Sunday, April 28, 2013

Herding Tendencies

Hi, I'm Limitless Lisa and I'm a herder.

I herd children. Mostly my own. Sometimes other people's. It is shameful really.

I once told my husband that since we'd brought three children into this world, it didn't really matter how many more we had because we'd run out of hands after two anyway. Whether we had three, four, didn't matter. We couldn't hang onto them anyway. For practical reasons, we had to stop at five. We couldn't fit any more in the mini-van.

As soon as the third child began to walk, I began to develop my herding tendencies. I couldn't effectively hold onto my children, but I could at least herd them into a small, mobile group. I learned to keep them close by and moving in a generally desirable direction by constantly guiding, pushing, poking, and prodding.

The problem is, sometimes other children inadvertently get drawn into my herd. And sometimes I don't notice. I just carry on absentmindedly herding them along with my own children.

So this week, we were at the elementary school for an art show and it happened. I was exhausted and I was ready to leave. We had already looked at all of the art exhibits at least once and we had visited the gym for fun art-related activities. I won't lie. I wanted out of the school. I just wanted to get home, get dinner, and get everyone to bed. 

As is always the case, my kids had a totally different agenda. They wanted to look at every single piece of art on the way out. They wanted to show me which pieces their friends had made. And which pieces their friend's friends made. And which pieces their friend's friend's first cousin made. We were moving at a snail's pace in a crowded hallway. 

That's when I started herding. I pushed them along. Occasionally I tugged on Little Bean's hood to guide her in the right direction. I poked Rough Stuff in the shoulder. I patted Fish's back. I uttered rude commands. "C'mon." "Let's move, Ladies." "Momma's tired. We need to go." "Yes, I saw that. It's lovely. You've got to MOVE IT, MOVE IT." 

The Boy was telling me something and I was trying to listen over my shoulder and the girls were all trying to show me things and the line was no longer moving in front of me as my brain tried to multi-task the herding and the listening and the art watching and the line WAS NOT MOVING so I pushed harder. I poked the girl in the shoulder and I put my hand on her back and forcefully nudged her forward. When that didn't work and I was about to actually trip over her, I grabbed her shirt at the shoulder and pulled her ahead of me. "We need to move, ladies!" I said as I compelled her forward.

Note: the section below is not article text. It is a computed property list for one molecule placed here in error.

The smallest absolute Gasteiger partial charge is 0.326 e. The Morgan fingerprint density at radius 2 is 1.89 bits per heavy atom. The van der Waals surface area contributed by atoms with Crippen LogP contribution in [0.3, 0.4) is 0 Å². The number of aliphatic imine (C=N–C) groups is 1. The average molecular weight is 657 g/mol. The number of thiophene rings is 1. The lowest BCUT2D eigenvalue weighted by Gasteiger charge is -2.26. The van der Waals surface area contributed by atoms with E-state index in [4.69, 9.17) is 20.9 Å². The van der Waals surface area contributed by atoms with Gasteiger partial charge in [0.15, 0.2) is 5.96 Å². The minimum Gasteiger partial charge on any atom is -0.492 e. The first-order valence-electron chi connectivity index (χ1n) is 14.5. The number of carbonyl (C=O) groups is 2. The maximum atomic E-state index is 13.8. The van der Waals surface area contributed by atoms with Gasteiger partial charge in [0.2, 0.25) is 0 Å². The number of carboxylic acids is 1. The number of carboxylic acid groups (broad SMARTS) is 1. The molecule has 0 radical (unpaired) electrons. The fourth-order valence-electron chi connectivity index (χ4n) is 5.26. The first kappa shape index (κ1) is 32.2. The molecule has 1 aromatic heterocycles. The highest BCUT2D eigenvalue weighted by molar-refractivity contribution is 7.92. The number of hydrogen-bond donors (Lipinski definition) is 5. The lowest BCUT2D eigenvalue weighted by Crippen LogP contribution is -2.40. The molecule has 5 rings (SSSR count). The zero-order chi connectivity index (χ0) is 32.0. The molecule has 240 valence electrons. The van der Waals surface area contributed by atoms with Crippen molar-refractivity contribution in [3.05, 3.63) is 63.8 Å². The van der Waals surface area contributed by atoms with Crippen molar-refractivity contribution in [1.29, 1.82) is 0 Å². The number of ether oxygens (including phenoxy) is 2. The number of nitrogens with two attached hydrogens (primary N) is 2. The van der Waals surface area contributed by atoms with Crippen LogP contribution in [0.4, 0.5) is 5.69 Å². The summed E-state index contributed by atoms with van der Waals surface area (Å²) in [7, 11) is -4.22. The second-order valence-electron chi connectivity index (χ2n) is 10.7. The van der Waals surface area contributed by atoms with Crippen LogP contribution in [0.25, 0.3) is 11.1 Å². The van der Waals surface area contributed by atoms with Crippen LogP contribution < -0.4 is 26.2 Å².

And that is when another mother reached in and rescued her child from my herd. I was so embarrassed. I looked for something to crawl under but there were no tables anywhere. No lockers. Nothing. Just these paintings on the wall. 

They were everywhere. 

Short ones. 

Long ones. 

Fat, squatty ones. 

I couldn't escape and I couldn't hide behind the camels. 

I apologized profusely to the mother. She gave me an understanding smile. I offered an apology to the herded child but she just looked at me in terror. I looked at all of the very interesting camels as we made our way to the exit. 

The Big Guy says he is just waiting for the day I actually get a stray child herded all the way to the car. 


  1. Very funny story. I'm glad you haven't yet herded a stray child all the way to your house - that would be a very awkward situation to untangle yourself from! I completely lack herding instincts. I also felt my hands were completely full with my one kid so I called it quits and still feel like I got 3 kids in 1 with mine.

    1. I do believe there is a right number for everyone. I knew at five I had reached my limit. I couldn't take a step in my house without stepping on or running into a child and herding was my only hope for going out in public.

  2. I swear, when my sister and I are together? Two adults, four kids? The only way we get anywhere is to herd them.